CBP has said Terry and the agents with him carried fully loaded sidearms, along with two additional magazines, and were not under orders to use nonlethal ammunition first.
So they only had shotguns- loaded with fucking beanbags- and sidearms? No rifles? In that area? And whose bright God-damned idea was that?
Several of the incursions occurred in the same area where Terry was killed, including a 2005 incident in which two agents were shot and wounded by assailants dressed in black commando-type clothing in what law-enforcement authorities said was a planned ambush. More than 50 rounds were fired at the agents after they spotted the suspected gunmen.
At this point I'm getting so damned mad at the fucking idiots running the Border Patrol it's hard to think straight about this. So the teams are being sent into known dangerous areas with orders to use beanbags first- against people with rifles- and no rifles of their own?
And the miserable little shits who thought up Fast & Furious, and the bastard little order-followers like Newell who ran it day-to-day, helped put arms in the hands of the bad guys.
We need a damned gallows for these people.
I read some lines in a Pratchett book, and for some reason
"But it's immoral earnings!" said Polly, and then felt a complete fool for saying it.
"No," said Jackrum. "It WAS immoral earnings, NOW it's the proceeds of common theft. Life's a lot easier when you learns to think straight."
So someone dumped a whole bunch of new Climategate e-mails
Climategate 2.0 emails – They’re real and they’re spectacular!
I'm only going to excerpt one thing:
UPDATE 12: 9:30 PM PST We’ve known for some time that Al Gore made up a bunch of claims in his AIT movie that simply weren’t true. Now this revelation in the new email batch shows that in the case of Kilimanjaro’s disappearing snows, even Phil Jones and Dr. Lonnie Thompson don’t believe global warming is the cause, even though Thompson put out a press release nearly a year ago saying just that. Told ya so. Pants on fire and all that. Anything for “the cause” right?
And now, it having become a fine, sunny day, I'm going out to do some stuff that involves being in the sun a bit.
Rep. Carolyn Maloney (D-NY) does her "It's BUSH'S FAULT!" duty
Few years back I read a piece on the subject of "Women are finding that being independent and full-time workers has drawbacks", various quotes from news a women's magazine articles on the subject. His response was "So, after these years of striving, you've discovered what a lot of us told you a long time ago: for the most part, for most people, the working world kind of sucks. Deal with it." Which brings me to this piece that Insty pointed to. Points:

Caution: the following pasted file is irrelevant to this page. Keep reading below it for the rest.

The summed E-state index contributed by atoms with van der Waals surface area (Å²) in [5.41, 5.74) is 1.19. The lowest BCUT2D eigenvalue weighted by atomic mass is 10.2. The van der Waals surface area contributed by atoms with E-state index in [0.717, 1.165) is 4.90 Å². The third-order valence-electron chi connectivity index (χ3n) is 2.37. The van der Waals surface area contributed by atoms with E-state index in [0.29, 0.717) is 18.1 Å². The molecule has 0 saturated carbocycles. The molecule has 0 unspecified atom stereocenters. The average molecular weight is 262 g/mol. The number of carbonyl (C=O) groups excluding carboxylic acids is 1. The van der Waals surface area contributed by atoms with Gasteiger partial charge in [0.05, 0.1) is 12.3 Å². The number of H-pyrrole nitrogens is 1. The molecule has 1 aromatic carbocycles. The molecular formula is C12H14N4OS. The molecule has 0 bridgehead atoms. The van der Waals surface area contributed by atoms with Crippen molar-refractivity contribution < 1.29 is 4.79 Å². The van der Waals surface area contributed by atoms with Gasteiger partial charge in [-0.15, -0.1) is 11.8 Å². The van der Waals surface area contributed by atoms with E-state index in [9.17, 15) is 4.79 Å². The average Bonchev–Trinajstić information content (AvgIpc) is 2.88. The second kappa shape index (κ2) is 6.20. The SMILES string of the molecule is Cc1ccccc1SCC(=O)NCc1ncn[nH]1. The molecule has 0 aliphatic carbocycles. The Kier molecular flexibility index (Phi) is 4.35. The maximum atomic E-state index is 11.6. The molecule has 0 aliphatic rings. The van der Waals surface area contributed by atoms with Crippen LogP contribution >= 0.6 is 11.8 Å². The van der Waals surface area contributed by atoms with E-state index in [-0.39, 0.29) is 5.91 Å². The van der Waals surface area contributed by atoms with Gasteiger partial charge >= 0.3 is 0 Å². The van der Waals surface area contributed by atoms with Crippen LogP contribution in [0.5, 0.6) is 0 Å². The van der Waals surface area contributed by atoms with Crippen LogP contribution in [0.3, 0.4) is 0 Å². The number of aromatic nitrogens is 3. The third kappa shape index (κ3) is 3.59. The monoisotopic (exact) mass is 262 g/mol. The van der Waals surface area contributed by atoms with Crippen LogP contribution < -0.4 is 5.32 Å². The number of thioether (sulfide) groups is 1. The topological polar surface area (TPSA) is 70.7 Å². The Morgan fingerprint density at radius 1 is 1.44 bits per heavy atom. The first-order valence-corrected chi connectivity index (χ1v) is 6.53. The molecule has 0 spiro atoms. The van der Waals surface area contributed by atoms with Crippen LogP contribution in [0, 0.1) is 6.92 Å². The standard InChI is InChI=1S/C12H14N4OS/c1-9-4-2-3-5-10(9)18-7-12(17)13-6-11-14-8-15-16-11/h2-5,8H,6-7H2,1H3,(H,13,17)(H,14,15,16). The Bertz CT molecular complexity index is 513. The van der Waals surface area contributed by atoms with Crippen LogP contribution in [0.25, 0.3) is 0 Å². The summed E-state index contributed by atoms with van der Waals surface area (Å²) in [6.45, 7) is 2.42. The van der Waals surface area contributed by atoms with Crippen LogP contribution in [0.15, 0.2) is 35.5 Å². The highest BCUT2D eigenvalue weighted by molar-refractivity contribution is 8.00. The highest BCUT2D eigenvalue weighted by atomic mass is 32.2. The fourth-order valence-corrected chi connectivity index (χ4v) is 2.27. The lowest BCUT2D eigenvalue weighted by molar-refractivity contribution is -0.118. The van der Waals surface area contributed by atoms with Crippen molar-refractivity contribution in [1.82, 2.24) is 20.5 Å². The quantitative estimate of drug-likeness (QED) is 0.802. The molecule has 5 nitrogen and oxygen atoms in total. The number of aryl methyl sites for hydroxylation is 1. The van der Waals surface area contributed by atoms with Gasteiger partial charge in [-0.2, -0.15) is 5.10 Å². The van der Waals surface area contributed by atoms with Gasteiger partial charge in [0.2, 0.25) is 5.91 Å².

NOBODY 'has it all' in fact(there may be an occasional exception, damned rare), everything is some level of compromise, work and personal life and trying to get by; what clowns told these women otherwise? And I wonder if they'll ever be held to account for it?
“College is nothing more than a baby-sitting service. These students are totally unprepared for the real world..." Really? And who helped set THAT up? And why?
Also, while earlier generations may have opted out of the workforce through marriage or motherhood, these paths aren’t viable for these self-sufficient women, who either are still single or unwilling to be fully supported by men. A: Ever get tired of hearing motherhood described as if it's an Elysian life of joy? Damned hard work, but for some reason a lot of people have spent a lot of time degrading it. B: I'd bet, if you could hear the truth, a lot of these 'still single' women are because they've had so many people telling them, for years, that getting married is letting the feminist side down and all that crap; so they figured either they couldn't, or couldn't do it 'till they were 'successful' on their own. Except spending all that time on 'success' meant they couldn't meet someone, or did and they didn't measure up to the list of "The Kind Of Male A Successful Feminist Should Marry(If She Must)". C: "unwilling to be fully supported by men." Ignore all the possible things that could be done at home businesswise; ignore that starting a family is one hell of a lot easier if she CAN stay at home with the kids, and so forth. Yeah, that "You CAN have it ALL!!!" is really working out, isn't it?
And, just to throw in, remember all the bitching about husbands who 'Spends all his time at work! He's not here for 'X'!" and so forth? Guess what ladies? You're now living the reasons WHY he wasn't at home as much as he'd have liked to be; how does it feel?